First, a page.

BlackBerry World is officially in full swing over in Orlando, Fla., as RIM let loose a plethora of announcements of new phones and apps.
The biggest news comes in the form of two Bold handsets and the new OS 7 operating system. RIM announced the BlackBerry Bold 9900 and the Bold 9930, which look practically identical to the existing Bold handsets, except that the displays are now touch screens. They are also much thinner and sleeker. The Bold 9900 is headed for T-Mobile as the carrier's first-ever 4G-capable BlackBerry; the 9930 is a global dual-mode CDMA/GSM phone that will likely head for Verizon Wireless.
I'm certain that BlackBerry fans will covet and look forward to these phones. After all, the Bold is by far one of the more popular BlackBerry handsets, with its well-designed keyboard and svelte design. RIM even boasts that the new Bolds are the thinnest and most powerful BlackBerry smartphones yet. As far as BlackBerrys go, we think these two Bolds are perhaps the most advanced handsets in RIM's portfolio.
However, those who are looking for something new and different from RIM might be disappointed. The new Bolds, as we said, have almost the same design as before. OS 7 also is not dramatically different from OS 6, and it's certainly not based on the QNX platform made popular by the PlayBook. I also have some doubts on whether a touch screen works well on a 2.8-inch display, but we'll have to wait to get our hands on it to be sure.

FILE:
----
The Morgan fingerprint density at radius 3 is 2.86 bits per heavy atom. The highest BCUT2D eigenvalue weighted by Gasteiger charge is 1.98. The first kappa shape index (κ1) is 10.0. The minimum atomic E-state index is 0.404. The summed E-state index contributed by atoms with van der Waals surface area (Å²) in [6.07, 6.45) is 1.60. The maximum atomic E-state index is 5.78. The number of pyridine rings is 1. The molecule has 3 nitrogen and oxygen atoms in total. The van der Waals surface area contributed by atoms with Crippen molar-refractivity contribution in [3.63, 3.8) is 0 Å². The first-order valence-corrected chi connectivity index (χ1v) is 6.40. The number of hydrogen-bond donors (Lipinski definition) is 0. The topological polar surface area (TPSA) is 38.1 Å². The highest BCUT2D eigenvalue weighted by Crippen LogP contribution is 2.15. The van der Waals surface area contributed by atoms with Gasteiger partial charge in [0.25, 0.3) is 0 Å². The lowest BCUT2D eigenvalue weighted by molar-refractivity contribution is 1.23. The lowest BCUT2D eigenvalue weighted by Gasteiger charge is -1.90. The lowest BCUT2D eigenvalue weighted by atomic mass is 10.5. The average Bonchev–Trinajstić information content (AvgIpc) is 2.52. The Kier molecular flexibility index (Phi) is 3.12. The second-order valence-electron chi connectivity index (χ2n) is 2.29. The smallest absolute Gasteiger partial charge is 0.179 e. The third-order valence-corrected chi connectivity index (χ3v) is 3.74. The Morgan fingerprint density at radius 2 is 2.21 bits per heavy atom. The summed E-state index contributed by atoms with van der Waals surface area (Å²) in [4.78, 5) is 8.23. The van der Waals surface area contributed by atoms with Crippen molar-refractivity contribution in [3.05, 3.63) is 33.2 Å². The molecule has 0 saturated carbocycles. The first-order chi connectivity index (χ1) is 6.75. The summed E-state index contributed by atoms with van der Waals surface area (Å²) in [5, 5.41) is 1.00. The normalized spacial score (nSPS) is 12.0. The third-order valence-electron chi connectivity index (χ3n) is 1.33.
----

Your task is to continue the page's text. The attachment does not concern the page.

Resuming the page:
Though understandable, it is also disappointing that OS 7 will not be available on older BlackBerrys because of hardware limitations. I think that there needs to be a bigger evolutionary OS leap before BlackBerry owners are willing to give up their existing phones for a device that requires a two-year contract.
RIM is certainly trying to make the case for its phones. Along with the two Bolds, it also introduced BlackBerry Mobile System 5, which will combine the desk phone and smartphone into a unified communication system, and BlackBerry Balance technology, that hopes to make the BlackBerry more compelling for both business and personal use without compromising security and privacy.
It's clear that RIM still wants to retain its corporate appeal. It even announced a multiplatform BlackBerry Enterprise Solution that promises to incorporate secure device management for Android and iOS phones in addition to BlackBerry smartphones, so it seems RIM is hedging its bets by making its software workable on competitor devices.
RIM also didn't forget the PlayBook with a new video chat application and a dedicated Facebook app that makes use of the 7-inch display.
We're happy to see RIM make these announcements, and yet we were hoping for something more. How about you, readers? Will you be getting one of these new Bolds? What do you think of the RIM announcements so far? Let us know in the comments.